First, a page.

Earthquake damage to a bridge in Kobe, Japan. Credit Damon Lee

+ Infrastructure design in low-seismicity areas should consider the ground movement that could occur in even the most unlikely earthquake.

Just because earthquakes are unlikely in areas of lower seismicity, it doesn’t mean cities like Sydney should be complacent and not design infrastructure for resilience in case of a rare event. I think this is a lesson that we should learn from the 5.6-magnitude earthquake that struck Newcastle, Australia, 25 years ago this month, killing 13 people and costing $A4 billion dollars.

A community whose infrastructure is still in working order after a major earthquake can recover faster. As infrastructure is typically founded in the ground, understanding ground effects (such as liquefaction) are critical to designing for resilience. In areas of high seismicity, the design of infrastructure explicitly considers ground impact. But what happens elsewhere?

Modern seismic design in high-seismicity areas is based on a maximum considered earthquake event generally determined by probabilistic methods. But we know that nature is unpredictable and the unlikely can happen – as it did recently in Japan and Christchurch, where the ground shaking exceeded the maximum considered design events. As a result, critical infrastructure was damaged and hindered the recovery.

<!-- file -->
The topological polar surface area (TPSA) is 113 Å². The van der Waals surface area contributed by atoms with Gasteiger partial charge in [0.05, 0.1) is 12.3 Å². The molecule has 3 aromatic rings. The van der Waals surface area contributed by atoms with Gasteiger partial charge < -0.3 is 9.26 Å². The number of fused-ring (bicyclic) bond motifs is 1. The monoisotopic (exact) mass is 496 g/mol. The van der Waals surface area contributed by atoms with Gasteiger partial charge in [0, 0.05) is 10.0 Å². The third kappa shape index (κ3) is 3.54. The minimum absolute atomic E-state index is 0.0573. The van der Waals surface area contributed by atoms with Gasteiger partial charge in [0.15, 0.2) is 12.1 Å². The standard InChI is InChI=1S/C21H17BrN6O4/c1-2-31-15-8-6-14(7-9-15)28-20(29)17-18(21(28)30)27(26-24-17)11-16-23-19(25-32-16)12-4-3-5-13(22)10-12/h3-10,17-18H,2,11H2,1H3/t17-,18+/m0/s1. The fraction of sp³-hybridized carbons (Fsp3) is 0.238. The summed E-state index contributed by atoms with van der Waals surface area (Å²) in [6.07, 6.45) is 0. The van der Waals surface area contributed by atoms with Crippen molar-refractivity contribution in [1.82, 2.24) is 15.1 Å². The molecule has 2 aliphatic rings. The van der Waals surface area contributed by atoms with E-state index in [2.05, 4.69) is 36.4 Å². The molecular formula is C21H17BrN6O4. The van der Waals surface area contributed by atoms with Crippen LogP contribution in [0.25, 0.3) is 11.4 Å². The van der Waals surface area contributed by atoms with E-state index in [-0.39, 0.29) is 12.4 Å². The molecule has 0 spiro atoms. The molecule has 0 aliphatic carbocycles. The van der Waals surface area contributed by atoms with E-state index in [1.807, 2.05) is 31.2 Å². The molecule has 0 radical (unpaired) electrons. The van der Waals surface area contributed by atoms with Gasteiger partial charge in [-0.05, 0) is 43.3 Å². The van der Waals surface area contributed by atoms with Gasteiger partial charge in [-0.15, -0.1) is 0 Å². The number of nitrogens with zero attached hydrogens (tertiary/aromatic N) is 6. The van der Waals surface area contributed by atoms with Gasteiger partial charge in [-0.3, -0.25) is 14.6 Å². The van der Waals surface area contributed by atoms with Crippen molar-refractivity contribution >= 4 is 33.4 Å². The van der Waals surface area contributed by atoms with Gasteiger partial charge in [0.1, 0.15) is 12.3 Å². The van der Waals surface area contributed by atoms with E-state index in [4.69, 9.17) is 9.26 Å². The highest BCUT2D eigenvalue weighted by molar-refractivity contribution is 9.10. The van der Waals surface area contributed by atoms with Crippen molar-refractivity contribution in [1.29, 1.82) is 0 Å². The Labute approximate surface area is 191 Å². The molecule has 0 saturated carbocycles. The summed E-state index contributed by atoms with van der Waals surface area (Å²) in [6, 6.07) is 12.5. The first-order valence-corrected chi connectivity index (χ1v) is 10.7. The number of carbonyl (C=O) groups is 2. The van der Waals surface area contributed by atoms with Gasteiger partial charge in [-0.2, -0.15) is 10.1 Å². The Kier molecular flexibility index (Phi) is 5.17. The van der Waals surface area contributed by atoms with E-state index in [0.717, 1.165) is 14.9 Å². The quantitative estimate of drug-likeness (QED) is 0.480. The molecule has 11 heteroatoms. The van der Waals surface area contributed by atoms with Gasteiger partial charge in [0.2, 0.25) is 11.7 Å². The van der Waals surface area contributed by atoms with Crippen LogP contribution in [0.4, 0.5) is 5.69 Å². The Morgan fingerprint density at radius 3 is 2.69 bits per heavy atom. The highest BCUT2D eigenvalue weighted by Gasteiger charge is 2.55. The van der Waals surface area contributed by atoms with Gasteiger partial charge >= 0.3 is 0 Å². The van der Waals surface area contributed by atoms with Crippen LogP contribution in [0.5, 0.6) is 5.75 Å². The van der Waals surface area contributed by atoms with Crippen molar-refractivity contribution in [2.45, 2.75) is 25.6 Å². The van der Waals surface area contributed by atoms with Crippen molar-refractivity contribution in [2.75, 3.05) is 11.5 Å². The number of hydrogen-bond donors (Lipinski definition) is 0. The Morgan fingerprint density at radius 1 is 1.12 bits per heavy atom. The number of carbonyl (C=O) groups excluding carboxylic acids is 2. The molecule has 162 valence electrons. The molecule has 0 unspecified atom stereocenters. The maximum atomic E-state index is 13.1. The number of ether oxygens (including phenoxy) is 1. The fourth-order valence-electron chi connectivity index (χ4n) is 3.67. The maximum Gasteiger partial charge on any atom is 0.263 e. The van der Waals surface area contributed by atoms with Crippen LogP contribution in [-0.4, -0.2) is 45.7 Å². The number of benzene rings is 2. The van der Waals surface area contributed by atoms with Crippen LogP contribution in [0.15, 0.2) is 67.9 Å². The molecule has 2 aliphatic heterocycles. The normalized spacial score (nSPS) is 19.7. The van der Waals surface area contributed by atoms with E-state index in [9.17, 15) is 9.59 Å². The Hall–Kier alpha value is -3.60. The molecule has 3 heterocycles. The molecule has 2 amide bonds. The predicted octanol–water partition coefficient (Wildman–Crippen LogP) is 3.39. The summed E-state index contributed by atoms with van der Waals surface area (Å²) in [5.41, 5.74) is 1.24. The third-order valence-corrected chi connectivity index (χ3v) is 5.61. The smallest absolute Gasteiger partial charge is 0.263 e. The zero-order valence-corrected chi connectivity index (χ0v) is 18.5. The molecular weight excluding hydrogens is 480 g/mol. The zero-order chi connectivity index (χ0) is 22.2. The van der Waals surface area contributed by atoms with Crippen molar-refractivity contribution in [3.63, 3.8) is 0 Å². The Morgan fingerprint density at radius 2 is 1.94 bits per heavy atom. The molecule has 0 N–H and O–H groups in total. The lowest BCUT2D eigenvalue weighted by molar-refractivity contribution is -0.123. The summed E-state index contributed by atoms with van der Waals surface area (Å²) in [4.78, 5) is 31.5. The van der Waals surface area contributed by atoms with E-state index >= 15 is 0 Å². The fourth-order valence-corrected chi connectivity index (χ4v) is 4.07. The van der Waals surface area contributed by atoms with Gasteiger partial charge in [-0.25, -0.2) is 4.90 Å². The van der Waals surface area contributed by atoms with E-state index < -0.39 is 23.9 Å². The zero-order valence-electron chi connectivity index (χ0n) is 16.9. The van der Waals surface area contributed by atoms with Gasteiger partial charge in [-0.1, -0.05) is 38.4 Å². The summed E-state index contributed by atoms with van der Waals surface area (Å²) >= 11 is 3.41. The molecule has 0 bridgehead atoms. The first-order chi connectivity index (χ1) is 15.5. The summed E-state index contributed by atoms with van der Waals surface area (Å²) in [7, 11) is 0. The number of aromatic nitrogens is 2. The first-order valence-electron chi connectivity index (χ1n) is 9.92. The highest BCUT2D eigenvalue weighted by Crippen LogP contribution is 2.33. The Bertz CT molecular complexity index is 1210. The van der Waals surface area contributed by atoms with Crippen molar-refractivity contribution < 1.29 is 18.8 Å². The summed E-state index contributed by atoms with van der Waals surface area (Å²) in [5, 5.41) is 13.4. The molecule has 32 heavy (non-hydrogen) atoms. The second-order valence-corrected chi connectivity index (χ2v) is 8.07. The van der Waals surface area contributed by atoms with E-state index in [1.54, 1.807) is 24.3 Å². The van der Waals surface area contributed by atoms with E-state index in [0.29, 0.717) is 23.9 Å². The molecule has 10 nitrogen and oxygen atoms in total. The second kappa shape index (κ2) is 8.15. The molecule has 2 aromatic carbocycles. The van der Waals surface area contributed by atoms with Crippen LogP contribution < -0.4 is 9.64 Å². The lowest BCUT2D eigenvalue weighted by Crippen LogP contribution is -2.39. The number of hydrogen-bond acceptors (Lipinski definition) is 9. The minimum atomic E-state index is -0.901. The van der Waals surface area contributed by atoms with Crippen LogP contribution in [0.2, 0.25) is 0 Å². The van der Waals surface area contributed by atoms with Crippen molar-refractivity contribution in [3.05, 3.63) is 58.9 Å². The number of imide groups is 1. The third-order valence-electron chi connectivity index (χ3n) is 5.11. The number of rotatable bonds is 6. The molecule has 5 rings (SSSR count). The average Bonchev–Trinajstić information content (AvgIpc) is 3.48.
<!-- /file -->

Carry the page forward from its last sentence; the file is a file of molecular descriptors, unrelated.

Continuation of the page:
In areas where you don’t expect earthquakes, such as Australia, considering these rare events becomes even more difficult.

What should be the maximum considered design in such areas? The inherent limited earthquake record in low-seismicity areas makes it difficult to establish design ground motions based on probabilistic methods without significant uncertainties.

In low-seismicity areas, infrastructure such as water mains, sewers, and bridges, aren’t considered lifelines and so aren’t governed by the maximum considered earthquake.

Yet would society accept damage to a bridge or water main that may take months or even years to repair? What would the impact on its community be? And what would the economic impact be? The long-term cost and society implications for the wider community aren’t used in the risk assessment methodology used to make these decisions.

The cost of mitigating the potential impact of these rare events is thought to be too high. But perhaps this is biased from a lack of earthquake engineering design experience in normal practice.

A resilient design that could withstand even rare events doesn’t necessarily have to cost much more. First, you have to understand the risk.